Google rolling out one-click unsubscribe to Gmail users

Google is adding an "unsubscribe" link in the header of marketing and promotional emails to remove the frustration of trying to find it in the footer.

Google is adding an "unsubscribe" link in the header of marketing and promotional emails to remove the frustration of trying to find it in the footer.

(Credit: Google)

Mailing lists don't want you to unsubscribe — but not including the option contravenes the Spam Act of 2003 (which exists in the US and Australia) and other email spam legislations around the world. What this means is that marketing emails will — as we all know — follow the letter of the law by including an unsubscribe link in teeny tiny font right down the bottom of the email. The fine print, as it were.

And using it, unfortunately, doesn't always work (although that's against the Spam Act as well, at least in Australia). But Google is now rolling out a way for Gmail users to unsubscribe from marketing emails quickly and easily — by including an "unsubscribe" link right in the header information of an email, providing that particular mailing list has one (one example that we found that didn't have an unsubscribe link had a link to "email options" instead).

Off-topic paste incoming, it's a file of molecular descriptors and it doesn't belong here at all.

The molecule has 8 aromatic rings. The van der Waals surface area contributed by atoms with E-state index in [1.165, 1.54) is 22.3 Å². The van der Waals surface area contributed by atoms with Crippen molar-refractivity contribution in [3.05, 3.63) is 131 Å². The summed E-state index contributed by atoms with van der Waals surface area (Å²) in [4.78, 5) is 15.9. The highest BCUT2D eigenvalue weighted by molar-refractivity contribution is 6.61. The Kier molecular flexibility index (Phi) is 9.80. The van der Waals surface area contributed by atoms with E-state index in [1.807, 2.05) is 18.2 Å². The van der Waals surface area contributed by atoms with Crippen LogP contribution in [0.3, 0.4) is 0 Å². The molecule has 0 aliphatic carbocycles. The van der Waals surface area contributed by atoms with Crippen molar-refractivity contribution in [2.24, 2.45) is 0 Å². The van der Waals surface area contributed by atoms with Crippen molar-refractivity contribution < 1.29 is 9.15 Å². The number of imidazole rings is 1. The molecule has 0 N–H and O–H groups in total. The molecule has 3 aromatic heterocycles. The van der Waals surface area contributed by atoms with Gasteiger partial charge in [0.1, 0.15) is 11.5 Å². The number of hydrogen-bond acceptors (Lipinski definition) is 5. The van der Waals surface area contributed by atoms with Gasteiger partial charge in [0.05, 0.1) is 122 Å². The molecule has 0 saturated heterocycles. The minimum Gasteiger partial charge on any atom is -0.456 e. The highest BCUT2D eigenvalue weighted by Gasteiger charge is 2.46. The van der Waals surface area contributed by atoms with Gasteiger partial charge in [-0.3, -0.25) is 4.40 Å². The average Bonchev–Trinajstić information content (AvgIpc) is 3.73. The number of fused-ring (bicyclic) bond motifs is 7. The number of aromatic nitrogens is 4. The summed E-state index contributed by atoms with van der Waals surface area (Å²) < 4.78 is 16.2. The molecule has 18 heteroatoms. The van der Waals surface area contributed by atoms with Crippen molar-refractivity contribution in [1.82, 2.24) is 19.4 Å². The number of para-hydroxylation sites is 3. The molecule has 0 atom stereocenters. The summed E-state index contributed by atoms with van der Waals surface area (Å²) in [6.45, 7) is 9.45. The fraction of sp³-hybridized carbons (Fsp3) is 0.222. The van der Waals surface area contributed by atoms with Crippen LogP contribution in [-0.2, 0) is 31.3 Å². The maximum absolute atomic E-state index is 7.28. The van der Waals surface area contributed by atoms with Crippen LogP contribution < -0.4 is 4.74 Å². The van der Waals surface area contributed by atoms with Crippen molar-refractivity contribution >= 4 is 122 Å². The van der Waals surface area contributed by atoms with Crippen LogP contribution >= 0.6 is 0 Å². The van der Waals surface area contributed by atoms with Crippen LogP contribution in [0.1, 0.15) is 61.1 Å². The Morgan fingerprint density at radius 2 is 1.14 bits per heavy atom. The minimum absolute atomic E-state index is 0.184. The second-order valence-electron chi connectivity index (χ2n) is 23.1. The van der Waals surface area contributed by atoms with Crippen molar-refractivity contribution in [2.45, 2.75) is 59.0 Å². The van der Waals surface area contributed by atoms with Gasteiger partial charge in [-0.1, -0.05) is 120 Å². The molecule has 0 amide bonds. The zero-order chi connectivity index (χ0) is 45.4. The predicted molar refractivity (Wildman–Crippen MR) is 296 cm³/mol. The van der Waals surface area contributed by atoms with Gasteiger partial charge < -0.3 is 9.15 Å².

(Screenshot by Michelle Starr/CNET Australia)

Putting it in the header will do two things: provide users with easy access to unsubscribing (of course); and reduce the incidence of users reporting legitimate marketing emails as spam when they can't locate the unsubscribe options.

Google announced the rollout at the Messaging, Malware and Mobile Anti-Abuse Working Group conference in San Francisco last week.

"One of the biggest problems with the Gmail spam filter is identifying unwanted mail or soft spam," Google software engineer Vijay Eranti said. "We want to empower users with an easy way to control what they want to receive."

The link will be rolled out to Gmail users over the next week.

Tags:
Internet
About the author

Michelle Starr is the tiger force at the core of all things. She also writes about cool stuff and apps as CNET Australia's Crave editor. But mostly the tiger force thing.

 

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